Balkan weapons traf­ficked west still a ‘ma­jor prob­lem’ Mi­cro-traf­fick­ing at its best

Kuwait Times - - INTERNATIONAL -

BEL­GRADE: A year after ji­hadists used weapons man­u­fac­tured in Ser­bia to gun down vic­tims in Paris, Balkan coun­tries are strug­gling to end the scourge of il­le­gal arms traf­fick­ing. The killers who opened fire at the Bat­a­clan theatre, cafes and restau­rants in the French cap­i­tal last Novem­ber used Yu­goslav-era as­sault ri­fles pro­duced by Ser­bia’s Zas­tava Arms.

Months ear­lier the Kouachi brothers, be­hind the deadly as­sault on the Char­lie Hebdo mag­a­zine of­fices, car­ried a rocket launcher from the Balkans, a re­gion lit­tered with weapons since the wars of the 1990s. Ac­cord­ing to a top French mag­is­trate, Robert Gelli, Ser­bian ci­ti­zens come up in nearly a third of in­ter­na­tional arms traf­fick­ing probes car­ried out in France. “The weapons get­ting through to west­ern Europe and the ef­fects they have is still a ma­jor prob­lem,” said Ivan Zverzhanovski, who leads a UN Devel­op­ment Pro­gram project in the Balkans to help com­bat il­le­gal arms traf­fick­ing. The in­ter­na­tional mon­i­tor­ing project Small Arms Sur­vey said in late 2014 that an es­ti­mated 3.6 mil­lion to 6.2 mil­lion firearms were in the hands of civil­ians in the West­ern Balkans, a re­gion home to less than 25 mil­lion peo­ple.

In Ser­bia alone there are be­tween 200,000 and 900,000 un­reg­is­tered weapons, ac­cord­ing to au­thor­i­ties, de­spite var­i­ous amnesty cam­paigns launched since the as­sas­si­na­tion of re­formist prime min­is­ter Zo­ran Djind­jic in 2003. yes­ter­day, the in­te­rior min­istry an­nounced its big­gest weapons haul in at least 16 years, which led to the ar­rests of 10 peo­ple. Po­lice in Ser­bia’s north­west seized arms in­clud­ing 111 hand grenades, 12 anti-tank grenades, two rocket launch­ers, 10 ri­fle grenades, 10 au­to­matic or semi-au­to­matic ri­fles, six pis­tols, 6,000 bul­lets and dozens of ki­los of ex­plo­sives.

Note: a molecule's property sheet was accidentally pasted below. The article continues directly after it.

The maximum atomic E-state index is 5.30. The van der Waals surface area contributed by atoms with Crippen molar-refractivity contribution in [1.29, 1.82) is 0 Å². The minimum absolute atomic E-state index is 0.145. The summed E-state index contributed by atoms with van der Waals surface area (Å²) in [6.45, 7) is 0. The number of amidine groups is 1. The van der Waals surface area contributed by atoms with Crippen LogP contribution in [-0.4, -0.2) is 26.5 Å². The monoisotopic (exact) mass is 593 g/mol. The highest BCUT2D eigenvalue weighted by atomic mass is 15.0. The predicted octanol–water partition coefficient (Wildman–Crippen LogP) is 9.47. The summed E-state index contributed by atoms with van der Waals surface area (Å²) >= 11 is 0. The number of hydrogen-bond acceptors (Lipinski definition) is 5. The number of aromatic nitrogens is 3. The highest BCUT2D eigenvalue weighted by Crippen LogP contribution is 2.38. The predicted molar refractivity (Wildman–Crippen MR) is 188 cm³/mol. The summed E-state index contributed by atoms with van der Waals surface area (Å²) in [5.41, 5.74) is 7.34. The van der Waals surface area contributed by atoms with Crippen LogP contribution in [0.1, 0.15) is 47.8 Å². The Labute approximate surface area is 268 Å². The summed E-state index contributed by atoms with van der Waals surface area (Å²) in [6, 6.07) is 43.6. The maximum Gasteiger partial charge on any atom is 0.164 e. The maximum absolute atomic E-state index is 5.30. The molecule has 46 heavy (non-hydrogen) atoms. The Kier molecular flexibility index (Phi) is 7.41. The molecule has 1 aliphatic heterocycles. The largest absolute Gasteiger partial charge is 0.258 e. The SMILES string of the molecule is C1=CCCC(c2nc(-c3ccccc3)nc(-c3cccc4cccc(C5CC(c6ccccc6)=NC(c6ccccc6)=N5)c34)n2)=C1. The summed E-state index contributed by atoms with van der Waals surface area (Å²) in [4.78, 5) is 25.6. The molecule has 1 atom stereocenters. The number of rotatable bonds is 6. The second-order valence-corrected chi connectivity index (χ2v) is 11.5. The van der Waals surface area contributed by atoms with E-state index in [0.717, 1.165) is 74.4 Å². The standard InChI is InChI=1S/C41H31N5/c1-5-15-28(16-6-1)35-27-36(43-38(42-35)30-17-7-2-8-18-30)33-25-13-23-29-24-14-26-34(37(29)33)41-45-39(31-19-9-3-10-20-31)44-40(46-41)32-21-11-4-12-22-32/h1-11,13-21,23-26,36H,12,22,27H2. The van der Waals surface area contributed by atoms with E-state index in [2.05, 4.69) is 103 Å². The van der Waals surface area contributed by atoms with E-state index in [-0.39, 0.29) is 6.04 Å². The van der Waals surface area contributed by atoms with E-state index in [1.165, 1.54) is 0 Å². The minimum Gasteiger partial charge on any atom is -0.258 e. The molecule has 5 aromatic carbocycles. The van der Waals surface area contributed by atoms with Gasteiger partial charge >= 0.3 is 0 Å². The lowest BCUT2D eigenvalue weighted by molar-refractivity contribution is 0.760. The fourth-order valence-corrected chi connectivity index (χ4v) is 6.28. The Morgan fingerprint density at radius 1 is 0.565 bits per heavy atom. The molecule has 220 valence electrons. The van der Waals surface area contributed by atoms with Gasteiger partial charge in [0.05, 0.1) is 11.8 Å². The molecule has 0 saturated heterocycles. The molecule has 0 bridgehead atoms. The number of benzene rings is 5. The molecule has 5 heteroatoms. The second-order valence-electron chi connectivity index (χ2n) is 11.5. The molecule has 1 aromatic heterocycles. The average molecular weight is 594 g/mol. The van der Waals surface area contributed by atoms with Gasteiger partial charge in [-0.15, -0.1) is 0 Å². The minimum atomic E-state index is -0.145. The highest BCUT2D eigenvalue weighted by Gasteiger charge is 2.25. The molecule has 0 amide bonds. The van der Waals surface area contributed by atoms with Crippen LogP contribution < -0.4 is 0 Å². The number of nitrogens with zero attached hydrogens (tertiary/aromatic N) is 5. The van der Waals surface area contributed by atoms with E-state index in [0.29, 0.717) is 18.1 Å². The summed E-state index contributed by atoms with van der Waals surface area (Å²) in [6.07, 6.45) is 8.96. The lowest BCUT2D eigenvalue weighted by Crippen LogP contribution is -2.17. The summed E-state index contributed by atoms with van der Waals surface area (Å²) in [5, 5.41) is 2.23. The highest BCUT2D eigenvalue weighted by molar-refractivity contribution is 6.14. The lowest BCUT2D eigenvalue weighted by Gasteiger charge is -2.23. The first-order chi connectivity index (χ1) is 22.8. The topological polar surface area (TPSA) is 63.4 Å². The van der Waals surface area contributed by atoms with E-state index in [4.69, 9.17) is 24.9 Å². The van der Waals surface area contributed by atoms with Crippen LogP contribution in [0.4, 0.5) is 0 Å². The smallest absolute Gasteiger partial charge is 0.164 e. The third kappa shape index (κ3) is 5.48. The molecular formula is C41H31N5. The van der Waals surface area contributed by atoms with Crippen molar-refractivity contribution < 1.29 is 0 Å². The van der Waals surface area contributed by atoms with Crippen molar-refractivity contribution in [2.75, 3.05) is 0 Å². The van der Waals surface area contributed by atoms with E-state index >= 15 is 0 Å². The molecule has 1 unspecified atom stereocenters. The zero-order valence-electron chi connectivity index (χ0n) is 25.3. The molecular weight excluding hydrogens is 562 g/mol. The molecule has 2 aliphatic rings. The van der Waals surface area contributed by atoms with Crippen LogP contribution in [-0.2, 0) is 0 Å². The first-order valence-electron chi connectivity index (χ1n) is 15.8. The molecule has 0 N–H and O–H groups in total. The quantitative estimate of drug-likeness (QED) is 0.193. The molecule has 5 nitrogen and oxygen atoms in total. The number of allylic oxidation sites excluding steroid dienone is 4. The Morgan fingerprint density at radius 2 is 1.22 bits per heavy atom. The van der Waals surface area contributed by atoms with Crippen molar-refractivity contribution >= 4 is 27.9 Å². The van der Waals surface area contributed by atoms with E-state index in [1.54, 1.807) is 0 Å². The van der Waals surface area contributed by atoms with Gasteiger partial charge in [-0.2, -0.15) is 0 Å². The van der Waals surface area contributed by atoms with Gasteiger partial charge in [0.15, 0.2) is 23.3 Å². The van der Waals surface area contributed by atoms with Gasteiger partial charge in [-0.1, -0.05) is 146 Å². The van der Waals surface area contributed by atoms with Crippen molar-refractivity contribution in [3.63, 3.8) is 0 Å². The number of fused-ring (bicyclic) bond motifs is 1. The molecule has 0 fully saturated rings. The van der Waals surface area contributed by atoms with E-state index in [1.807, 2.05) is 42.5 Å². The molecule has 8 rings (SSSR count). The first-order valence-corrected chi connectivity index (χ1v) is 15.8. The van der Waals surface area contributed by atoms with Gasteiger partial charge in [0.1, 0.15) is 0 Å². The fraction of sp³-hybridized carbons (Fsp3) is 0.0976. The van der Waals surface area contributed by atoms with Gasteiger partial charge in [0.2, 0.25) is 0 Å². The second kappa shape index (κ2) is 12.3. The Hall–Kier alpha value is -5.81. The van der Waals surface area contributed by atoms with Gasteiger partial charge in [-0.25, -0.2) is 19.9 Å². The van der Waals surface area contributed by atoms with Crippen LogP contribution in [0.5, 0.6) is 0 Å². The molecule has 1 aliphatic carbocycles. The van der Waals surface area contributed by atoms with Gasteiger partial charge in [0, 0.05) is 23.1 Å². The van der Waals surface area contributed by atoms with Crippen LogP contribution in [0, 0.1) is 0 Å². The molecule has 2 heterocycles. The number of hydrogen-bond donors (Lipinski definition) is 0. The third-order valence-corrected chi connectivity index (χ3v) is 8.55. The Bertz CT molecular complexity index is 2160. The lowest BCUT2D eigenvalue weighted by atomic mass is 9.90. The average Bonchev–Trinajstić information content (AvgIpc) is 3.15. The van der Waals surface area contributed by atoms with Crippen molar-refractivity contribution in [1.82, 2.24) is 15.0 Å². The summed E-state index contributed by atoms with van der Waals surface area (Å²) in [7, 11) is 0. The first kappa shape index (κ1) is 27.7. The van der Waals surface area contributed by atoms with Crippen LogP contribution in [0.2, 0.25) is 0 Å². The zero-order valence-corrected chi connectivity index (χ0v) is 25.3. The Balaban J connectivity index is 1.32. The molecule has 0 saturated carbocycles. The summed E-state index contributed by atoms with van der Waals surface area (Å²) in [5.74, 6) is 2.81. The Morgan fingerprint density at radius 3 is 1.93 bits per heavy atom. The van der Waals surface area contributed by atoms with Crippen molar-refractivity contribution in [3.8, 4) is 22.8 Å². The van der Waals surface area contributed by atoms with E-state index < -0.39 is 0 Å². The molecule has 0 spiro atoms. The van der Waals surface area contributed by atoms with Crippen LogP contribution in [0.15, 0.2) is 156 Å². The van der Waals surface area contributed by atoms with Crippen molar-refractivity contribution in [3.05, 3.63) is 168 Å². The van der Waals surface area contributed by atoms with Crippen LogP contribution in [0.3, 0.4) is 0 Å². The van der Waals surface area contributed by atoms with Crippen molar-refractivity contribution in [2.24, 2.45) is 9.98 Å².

In neigh­bor­ing Bos­nia, “it is a fact that... there are weapons that are not un­der con­trol and traf­fick­ers buy these weapons,” Se­cu­rity Min­is­ter Dra­gan Mek­tic told news por­tal Klix.ba re­cently, stress­ing that the prob­lem ex­isted across the re­gion.

Mi­cro-traf­fick­ing

Zverzhanovski told AFP that, based on in­for­ma­tion from law en­force­ment agen­cies, a gun bought for 250 to 500 Eu­ros on the Balkan black mar­ket could sell for 3,000 to 5,000 Eu­ros in a coun­try such as Swe­den.

The weapons are rarely trans­ported by the truck-load but a few at a time, in pri­vate cars or the count­less buses that link the Balkans with west­ern Europe. Some are sent in pieces to be re­assem­bled later and some are even sent by post, ex­perts say. Smug­gling on this mi­cro-scale makes the prob­lem dif­fi­cult to tackle. “Un­til now, no se­ri­ous groups of arms traf­fick­ers have been dis­man­tled in Bos­nia,” said Jas­min Ahic, an an­a­lyst from Sara­jevo’s fac­ulty of crim­i­nol­ogy.

The arms have their roots in com­mu­nist Yu­goslavia, where large stock­piles were kept across the fed­er­a­tion for use by civil­ianstaffed “ter­ri­to­rial de­fense” units, de­signed to de­fend against a sur­prise for­eign at­tack.

They ended up de­ployed in in­ter-eth­nic civil war as the fed­er­a­tion col­lapsed, while more weapons were smug­gled into the re­gion to build up ar­mies in the face of in­ter­na­tional sanc­tions.

‘Turn­ing point’

Such arms went un­tracked in the chaos of con­flict un­til resur­fac­ing again on the streets of Aachen, Stockholm or Paris, where 130 peo­ple were killed in the at­tacks on Novem­ber 13, 2015. “The Paris at­tacks were a turn­ing point on many lev­els,” said Zverzhanovski, re­fer­ring to grow­ing co­op­er­a­tion within the EU and be­tween Balkan law en­force­ment agen­cies.

Ser­bian and French of­fi­cials signed an ac­cord in Oc­to­ber to form joint teams to in­ves­ti­gate arms smug­gling, and Bel­grade’s pros­e­cu­tor for or­ga­nized crime Mladen Ne­nadic said “de­ter­mi­na­tion and clar­ity” were needed to tackle the prob­lem.

In April, 5,000 po­lice of­fi­cers were mo­bi­lized in all for­mer Yu­goslav re­publics in a 48-hour In­ter­pol-led op­er­a­tion-but it re­sulted in the seizure of just 40 firearms and six ki­los of ex­plo­sives, along with 22 ar­rests, ac­cord­ing to Bos­nian po­lice.

Ac­cord­ing to Zverzhanovski, ef­forts are “still rel­a­tively ad hoc, case-based,” and the EU needs to help to build the ca­pac­ity of Balkan po­lice forces, along with ply­ing po­lit­i­cal pres­sure on the re­gion to deal with il­le­gal pos­ses­sion. “This is the mo­ment to tackle it, be­fore these coun­tries come into the EU,” he said, not­ing that Croa­tia’s ef­forts on firearms dropped off sig­nif­i­cantly once it joined the bloc.

APATIN, SER­BIA: This hand­out photo pro­vided by Ser­bian Min­istry of In­te­rior af­fairs shows weapons, ex­plo­sives and am­mu­ni­tion seized dur­ing an po­lice ac­tion near the north-west­ern Ser­bian town of Apatin on Novem­ber 15, 2016.

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